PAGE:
His buddies came to revere him, yet knew all too well the pugnacious side of Rock that couldn’t be suppressed. One night, away from the front, Musial got drunk and picked a fight — as usual, with someone who outranked him. That episode cost him a stripe. “We had this great fear he’d get busted again and we’d end up outranking him,” Barham said. “We’d have followed him anywhere, but we knew he wouldn’t follow us.”

And follow Musial they did: into enemy villages erupting with rifle fire, down booby-trapped trails, into dark caves where Musial insisted on entering first, alone. By war’s end, the screwup cook had amassed not just two Silver Stars, but three Bronze Stars and three Purple Hearts. Perhaps the greatest tribute, though, came from his 1st Cav comrades. It was the tradition in that division to name chopper landing zones and other outposts after men who’d died in combat. But they decided to name one after a living man: LZ Rock.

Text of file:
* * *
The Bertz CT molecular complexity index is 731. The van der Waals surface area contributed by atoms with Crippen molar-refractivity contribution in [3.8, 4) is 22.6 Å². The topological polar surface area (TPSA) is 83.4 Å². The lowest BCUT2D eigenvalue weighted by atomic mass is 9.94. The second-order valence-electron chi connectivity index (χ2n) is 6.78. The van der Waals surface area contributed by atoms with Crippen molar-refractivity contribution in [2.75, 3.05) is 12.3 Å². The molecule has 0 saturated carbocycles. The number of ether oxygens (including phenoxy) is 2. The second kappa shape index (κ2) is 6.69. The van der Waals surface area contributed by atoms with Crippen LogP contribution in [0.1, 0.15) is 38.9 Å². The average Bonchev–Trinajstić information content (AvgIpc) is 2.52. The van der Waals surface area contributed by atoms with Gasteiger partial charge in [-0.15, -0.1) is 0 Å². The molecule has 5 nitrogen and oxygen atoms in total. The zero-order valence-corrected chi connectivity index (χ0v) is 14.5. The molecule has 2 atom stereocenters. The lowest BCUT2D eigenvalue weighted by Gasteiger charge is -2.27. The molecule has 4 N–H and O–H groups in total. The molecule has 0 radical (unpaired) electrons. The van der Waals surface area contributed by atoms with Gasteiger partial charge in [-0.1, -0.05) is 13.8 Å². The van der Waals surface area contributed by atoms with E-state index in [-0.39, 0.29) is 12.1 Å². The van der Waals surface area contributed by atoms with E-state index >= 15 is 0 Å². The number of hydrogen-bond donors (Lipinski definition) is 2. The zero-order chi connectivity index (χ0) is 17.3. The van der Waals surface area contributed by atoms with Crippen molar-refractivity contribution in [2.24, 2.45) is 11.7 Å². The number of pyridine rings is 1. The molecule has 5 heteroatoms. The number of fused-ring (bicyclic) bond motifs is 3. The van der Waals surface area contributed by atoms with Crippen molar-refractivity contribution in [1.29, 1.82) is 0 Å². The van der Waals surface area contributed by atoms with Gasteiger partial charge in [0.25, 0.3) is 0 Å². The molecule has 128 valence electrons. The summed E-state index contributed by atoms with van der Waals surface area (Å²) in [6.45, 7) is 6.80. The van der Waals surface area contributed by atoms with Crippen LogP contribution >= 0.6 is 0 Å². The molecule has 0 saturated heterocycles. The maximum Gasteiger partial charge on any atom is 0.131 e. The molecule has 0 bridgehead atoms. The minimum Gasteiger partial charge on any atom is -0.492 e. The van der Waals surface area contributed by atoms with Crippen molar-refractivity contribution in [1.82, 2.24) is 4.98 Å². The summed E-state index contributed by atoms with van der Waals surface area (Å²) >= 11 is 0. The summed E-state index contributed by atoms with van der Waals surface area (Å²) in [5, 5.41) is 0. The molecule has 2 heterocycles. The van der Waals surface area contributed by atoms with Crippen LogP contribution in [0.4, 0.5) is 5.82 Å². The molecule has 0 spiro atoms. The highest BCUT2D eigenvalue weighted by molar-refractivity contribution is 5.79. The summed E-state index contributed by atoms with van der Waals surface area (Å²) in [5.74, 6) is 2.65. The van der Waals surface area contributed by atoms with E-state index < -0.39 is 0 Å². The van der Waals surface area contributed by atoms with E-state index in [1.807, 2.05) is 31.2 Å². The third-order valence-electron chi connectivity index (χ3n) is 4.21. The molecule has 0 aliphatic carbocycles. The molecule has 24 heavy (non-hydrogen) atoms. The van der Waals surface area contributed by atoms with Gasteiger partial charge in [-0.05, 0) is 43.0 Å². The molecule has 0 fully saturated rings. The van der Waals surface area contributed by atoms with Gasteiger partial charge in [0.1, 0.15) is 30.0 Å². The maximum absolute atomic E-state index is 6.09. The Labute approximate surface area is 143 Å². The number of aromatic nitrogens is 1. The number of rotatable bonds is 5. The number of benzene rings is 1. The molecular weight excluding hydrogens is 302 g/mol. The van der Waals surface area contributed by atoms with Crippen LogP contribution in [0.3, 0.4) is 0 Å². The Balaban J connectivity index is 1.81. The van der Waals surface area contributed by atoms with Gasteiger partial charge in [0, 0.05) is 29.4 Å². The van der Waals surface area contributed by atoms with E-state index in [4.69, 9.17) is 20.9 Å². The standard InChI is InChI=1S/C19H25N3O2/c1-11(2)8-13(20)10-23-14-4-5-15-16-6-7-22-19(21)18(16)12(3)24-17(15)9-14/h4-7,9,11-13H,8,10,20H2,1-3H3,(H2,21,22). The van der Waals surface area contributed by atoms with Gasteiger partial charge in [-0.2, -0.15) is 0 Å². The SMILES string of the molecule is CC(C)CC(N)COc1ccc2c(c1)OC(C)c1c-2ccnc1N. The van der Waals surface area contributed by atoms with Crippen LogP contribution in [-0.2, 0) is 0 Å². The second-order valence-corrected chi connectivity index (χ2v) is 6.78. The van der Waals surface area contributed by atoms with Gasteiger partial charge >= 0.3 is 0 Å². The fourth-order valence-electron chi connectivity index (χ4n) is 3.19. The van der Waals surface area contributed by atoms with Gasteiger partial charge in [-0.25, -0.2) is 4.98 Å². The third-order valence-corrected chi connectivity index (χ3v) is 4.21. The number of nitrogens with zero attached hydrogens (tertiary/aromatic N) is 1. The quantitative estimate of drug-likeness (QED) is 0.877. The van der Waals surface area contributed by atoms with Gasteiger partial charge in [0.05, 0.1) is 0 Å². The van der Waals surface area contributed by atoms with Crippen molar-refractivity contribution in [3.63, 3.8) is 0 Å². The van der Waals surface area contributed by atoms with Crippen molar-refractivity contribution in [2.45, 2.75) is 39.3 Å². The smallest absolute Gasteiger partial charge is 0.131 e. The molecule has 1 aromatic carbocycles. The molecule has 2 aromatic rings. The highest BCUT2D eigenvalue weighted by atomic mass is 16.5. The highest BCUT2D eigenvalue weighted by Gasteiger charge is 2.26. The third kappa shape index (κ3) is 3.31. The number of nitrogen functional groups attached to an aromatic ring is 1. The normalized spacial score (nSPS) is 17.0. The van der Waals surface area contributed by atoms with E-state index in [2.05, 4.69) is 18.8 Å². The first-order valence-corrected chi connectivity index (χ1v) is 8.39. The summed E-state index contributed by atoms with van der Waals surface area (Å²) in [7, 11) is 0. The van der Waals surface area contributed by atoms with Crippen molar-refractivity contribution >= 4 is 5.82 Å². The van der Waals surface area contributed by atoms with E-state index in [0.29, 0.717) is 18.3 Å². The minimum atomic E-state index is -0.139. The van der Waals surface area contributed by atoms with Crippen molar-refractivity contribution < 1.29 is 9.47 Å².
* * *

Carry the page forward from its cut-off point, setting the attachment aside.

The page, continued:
A few of the veterans told me that if I wanted to meet Musial, I had better make it soon. The guy who’d survived so much in Vietnam was now in the VA hospital in Battle Creek, Mich., dying of lung cancer. I called Musial, who said he’d be happy for the visit, so I made the ten-hour drive from my home in Washington, D.C.

When I walked into the hospice room, a 65-year-old man looked up at me, an oxygen bottle tethered to him. But there was a roguish twinkle in those sunken eyes, and I could see the ghost of that young sergeant.

“Oh, I remember you,” he said immediately. “You were bored because there hadn’t been any action.” We both laughed.

I put before him my battle photos. “God, I was young,” he said. “But I don’t remember these other guys. There were so many.”